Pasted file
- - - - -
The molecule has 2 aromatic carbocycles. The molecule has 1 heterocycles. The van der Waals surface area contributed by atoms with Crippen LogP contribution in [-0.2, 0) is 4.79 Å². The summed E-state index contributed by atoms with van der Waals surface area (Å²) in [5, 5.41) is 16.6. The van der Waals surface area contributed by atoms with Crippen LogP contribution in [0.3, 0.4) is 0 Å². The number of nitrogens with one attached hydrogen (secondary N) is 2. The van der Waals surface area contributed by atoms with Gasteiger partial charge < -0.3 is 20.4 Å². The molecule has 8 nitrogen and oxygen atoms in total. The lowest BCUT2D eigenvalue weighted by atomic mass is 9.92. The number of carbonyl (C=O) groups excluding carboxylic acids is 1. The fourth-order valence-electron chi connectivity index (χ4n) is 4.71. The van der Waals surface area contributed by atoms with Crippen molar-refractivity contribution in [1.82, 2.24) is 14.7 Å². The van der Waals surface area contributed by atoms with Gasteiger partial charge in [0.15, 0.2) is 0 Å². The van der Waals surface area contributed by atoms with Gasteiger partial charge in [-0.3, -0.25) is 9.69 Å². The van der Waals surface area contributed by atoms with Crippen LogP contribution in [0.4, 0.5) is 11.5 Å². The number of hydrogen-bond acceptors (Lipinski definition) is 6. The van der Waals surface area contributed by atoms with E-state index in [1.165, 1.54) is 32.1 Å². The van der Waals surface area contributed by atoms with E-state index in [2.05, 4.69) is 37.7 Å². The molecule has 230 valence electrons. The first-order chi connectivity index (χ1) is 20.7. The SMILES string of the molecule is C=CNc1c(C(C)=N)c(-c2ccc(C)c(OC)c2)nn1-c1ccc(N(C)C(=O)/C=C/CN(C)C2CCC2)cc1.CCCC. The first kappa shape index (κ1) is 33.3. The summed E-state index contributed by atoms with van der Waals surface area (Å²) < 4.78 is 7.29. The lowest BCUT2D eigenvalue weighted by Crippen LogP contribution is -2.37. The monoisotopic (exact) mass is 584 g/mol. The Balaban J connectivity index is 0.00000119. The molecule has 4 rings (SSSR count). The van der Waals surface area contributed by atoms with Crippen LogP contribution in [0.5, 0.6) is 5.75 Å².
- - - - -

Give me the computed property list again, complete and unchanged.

The molecule has 2 aromatic carbocycles. The molecule has 1 heterocycles. The van der Waals surface area contributed by atoms with Crippen LogP contribution in [-0.2, 0) is 4.79 Å². The summed E-state index contributed by atoms with van der Waals surface area (Å²) in [5, 5.41) is 16.6. The van der Waals surface area contributed by atoms with Crippen LogP contribution in [0.3, 0.4) is 0 Å². The number of nitrogens with one attached hydrogen (secondary N) is 2. The van der Waals surface area contributed by atoms with Gasteiger partial charge < -0.3 is 20.4 Å². The molecule has 8 nitrogen and oxygen atoms in total. The lowest BCUT2D eigenvalue weighted by atomic mass is 9.92. The number of carbonyl (C=O) groups excluding carboxylic acids is 1. The fourth-order valence-electron chi connectivity index (χ4n) is 4.71. The van der Waals surface area contributed by atoms with Crippen molar-refractivity contribution in [1.82, 2.24) is 14.7 Å². The van der Waals surface area contributed by atoms with Gasteiger partial charge in [0.15, 0.2) is 0 Å². The van der Waals surface area contributed by atoms with Gasteiger partial charge in [-0.3, -0.25) is 9.69 Å². The van der Waals surface area contributed by atoms with Crippen LogP contribution in [0.4, 0.5) is 11.5 Å². The number of hydrogen-bond acceptors (Lipinski definition) is 6. The van der Waals surface area contributed by atoms with E-state index in [1.165, 1.54) is 32.1 Å². The van der Waals surface area contributed by atoms with E-state index in [2.05, 4.69) is 37.7 Å². The molecule has 230 valence electrons. The first-order chi connectivity index (χ1) is 20.7. The SMILES string of the molecule is C=CNc1c(C(C)=N)c(-c2ccc(C)c(OC)c2)nn1-c1ccc(N(C)C(=O)/C=C/CN(C)C2CCC2)cc1.CCCC. The first kappa shape index (κ1) is 33.3. The summed E-state index contributed by atoms with van der Waals surface area (Å²) < 4.78 is 7.29. The lowest BCUT2D eigenvalue weighted by Crippen LogP contribution is -2.37. The monoisotopic (exact) mass is 584 g/mol. The Balaban J connectivity index is 0.00000119. The molecule has 4 rings (SSSR count). The van der Waals surface area contributed by atoms with Crippen LogP contribution in [0.5, 0.6) is 5.75 Å².